Smoky skies moved into Berks County Tuesday evening, resulting in adverse effects on air quality. The cause is from raging wildfires in Quebec, Canada, which are producing extensive smoke plumes being directed into the Northeast due to prevailing wind currents.
As the smell of smoke and hazy conditions increased into the night, the Berks County Department of Emergency Services issued an advisory to residents. “We are aware of a general condition of smoke/haze across the county and worse to the North. This is caused by wildfire conditions in Canada” said in a Facebook post.
“Berks 9-1-1 is seeing approx a call every 30s reporting this, and we simply cannot send the fire departments to every call. We know it is a tough call, but we would ask that residents please avoid making these general reports unless there is a reason to believe there is a local source of the smoke/odor.”
Check current conditions here: fire.airnow.gov
The Pennsylvania Department of Environmental Protection has declared a Code Red Air Quality Action Day throughout the entire Commonwealth for fine particulate matter.
Pennsylvania residents should limit their outdoor activities. Children, sensitive populations such as older people, those who exercise or work outdoors and those with lung or respiratory conditions such as asthma, emphysema, or bronchitis should avoid prolonged or heavy outdoor exertion.
Smoke due to wildfires in eastern Canada will likely contribute to daily average concentrations of fine particulate matter in the Code Red range on Wednesday, with areas farther east experiencing worse air quality, possibly into Code Purple ranges. For areas in Code Purple, all residents should limit outdoor exertion, and sensitive populations should avoid all outdoor exertion.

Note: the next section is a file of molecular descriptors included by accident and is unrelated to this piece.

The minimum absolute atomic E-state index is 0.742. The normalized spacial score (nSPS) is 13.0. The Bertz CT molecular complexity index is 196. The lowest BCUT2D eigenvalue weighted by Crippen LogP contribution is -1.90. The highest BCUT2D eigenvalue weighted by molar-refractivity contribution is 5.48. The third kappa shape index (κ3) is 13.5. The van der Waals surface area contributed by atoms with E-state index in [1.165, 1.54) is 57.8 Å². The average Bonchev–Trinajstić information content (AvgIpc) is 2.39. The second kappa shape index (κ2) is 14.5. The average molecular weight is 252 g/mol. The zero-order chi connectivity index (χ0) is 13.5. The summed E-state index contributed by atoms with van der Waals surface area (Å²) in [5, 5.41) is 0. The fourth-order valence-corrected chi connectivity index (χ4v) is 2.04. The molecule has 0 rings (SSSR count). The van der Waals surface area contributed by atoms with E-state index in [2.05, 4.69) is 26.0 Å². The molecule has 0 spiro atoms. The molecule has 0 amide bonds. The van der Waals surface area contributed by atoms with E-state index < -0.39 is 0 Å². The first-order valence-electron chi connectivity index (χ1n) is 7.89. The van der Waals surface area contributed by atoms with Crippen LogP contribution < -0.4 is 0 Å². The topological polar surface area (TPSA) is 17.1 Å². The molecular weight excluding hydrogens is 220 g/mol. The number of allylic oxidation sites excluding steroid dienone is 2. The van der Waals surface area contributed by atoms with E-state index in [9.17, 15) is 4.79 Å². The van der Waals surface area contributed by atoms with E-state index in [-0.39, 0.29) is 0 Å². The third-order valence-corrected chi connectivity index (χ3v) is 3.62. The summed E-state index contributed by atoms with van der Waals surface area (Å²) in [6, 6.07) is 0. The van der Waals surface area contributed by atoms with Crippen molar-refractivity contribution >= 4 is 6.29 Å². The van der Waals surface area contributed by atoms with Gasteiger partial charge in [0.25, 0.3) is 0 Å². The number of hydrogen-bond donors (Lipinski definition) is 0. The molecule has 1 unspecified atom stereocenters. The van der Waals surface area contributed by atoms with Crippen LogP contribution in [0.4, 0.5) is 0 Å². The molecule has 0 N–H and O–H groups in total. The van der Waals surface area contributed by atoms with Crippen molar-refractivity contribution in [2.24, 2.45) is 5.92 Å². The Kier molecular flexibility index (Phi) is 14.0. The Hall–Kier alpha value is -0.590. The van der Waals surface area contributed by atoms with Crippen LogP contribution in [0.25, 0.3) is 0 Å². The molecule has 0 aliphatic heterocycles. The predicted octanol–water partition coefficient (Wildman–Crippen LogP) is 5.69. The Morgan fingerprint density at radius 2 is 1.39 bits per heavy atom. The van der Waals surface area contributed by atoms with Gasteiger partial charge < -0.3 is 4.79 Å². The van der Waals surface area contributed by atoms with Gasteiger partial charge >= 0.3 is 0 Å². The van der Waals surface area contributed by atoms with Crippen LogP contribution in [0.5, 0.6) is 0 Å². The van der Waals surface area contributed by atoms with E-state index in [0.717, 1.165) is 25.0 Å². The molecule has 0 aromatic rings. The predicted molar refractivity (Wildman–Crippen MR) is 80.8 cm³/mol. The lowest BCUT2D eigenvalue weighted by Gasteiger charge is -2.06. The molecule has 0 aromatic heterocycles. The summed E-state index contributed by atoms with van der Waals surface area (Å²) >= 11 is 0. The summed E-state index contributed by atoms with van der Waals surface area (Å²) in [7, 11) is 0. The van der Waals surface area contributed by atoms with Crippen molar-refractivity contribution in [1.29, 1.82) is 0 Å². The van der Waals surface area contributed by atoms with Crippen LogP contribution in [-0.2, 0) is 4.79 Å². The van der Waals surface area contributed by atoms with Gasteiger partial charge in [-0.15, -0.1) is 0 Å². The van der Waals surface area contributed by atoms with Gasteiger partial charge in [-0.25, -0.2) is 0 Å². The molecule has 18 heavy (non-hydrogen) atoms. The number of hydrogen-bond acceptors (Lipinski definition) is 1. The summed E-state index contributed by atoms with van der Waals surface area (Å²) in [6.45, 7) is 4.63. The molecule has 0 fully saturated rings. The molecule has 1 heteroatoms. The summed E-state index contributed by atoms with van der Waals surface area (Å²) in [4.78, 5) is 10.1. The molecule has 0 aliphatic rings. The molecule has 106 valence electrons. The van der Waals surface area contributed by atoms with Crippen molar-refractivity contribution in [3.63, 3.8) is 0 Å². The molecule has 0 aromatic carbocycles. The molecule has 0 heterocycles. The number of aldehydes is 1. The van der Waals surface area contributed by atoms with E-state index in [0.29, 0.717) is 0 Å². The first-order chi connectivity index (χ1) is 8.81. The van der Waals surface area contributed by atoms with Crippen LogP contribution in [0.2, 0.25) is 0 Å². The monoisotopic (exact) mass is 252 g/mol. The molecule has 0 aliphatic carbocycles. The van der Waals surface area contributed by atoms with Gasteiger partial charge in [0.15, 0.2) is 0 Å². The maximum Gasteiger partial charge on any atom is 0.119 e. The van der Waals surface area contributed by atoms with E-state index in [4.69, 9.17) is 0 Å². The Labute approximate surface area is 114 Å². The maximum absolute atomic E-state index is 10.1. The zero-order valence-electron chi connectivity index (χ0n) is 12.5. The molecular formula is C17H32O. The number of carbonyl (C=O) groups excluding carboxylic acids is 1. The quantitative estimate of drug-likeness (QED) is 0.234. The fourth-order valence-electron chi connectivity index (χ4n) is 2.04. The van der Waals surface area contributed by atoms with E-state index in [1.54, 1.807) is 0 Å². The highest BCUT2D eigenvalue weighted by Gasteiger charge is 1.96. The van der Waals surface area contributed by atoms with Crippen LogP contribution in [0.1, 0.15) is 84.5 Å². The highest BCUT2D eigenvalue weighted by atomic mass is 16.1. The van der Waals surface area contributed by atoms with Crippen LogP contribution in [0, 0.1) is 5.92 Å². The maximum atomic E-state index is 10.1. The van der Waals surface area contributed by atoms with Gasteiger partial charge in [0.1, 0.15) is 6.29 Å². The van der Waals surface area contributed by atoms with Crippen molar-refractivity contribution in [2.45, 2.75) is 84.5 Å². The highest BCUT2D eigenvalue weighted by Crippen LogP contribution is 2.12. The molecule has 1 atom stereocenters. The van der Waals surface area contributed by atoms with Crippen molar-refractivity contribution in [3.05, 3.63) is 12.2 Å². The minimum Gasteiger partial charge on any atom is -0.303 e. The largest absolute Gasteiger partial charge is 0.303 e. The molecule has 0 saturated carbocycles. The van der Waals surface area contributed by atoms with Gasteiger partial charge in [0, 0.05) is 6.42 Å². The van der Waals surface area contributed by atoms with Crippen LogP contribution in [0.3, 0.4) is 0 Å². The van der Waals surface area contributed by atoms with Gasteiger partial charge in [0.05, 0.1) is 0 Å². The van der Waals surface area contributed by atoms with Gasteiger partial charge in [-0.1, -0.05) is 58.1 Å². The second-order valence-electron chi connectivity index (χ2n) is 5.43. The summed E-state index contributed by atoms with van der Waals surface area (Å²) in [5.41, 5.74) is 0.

Residents are encouraged to limit their time outdoors but do not need to shelter in place. Pets and other animals should be kept indoors.
The weather pattern pushing the smoke from wildfires in eastern Quebec is forecast to continue until Friday for most of Pennsylvania. DEP will continue to update the forecast to determine ongoing needs for Air Quality Alerts.
The U.S. Environmental Protection Agency’s (EPA) Air Quality Index (AQI) provides standardized color codes for forecasting and reporting daily air quality. Green signifies good air quality; Yellow means moderate air quality; Orange represents unhealthy pollution levels for sensitive groups of people; and Red warns of unhealthy pollution levels for all.
An Air Quality Action Day is declared when the AQI is forecasted to be Code Orange or higher. On an Air Quality Action Day, young children, the elderly, and those with respiratory problems, such as asthma, emphysema, and bronchitis, are especially vulnerable to the effects of air pollution and should limit outdoor activities.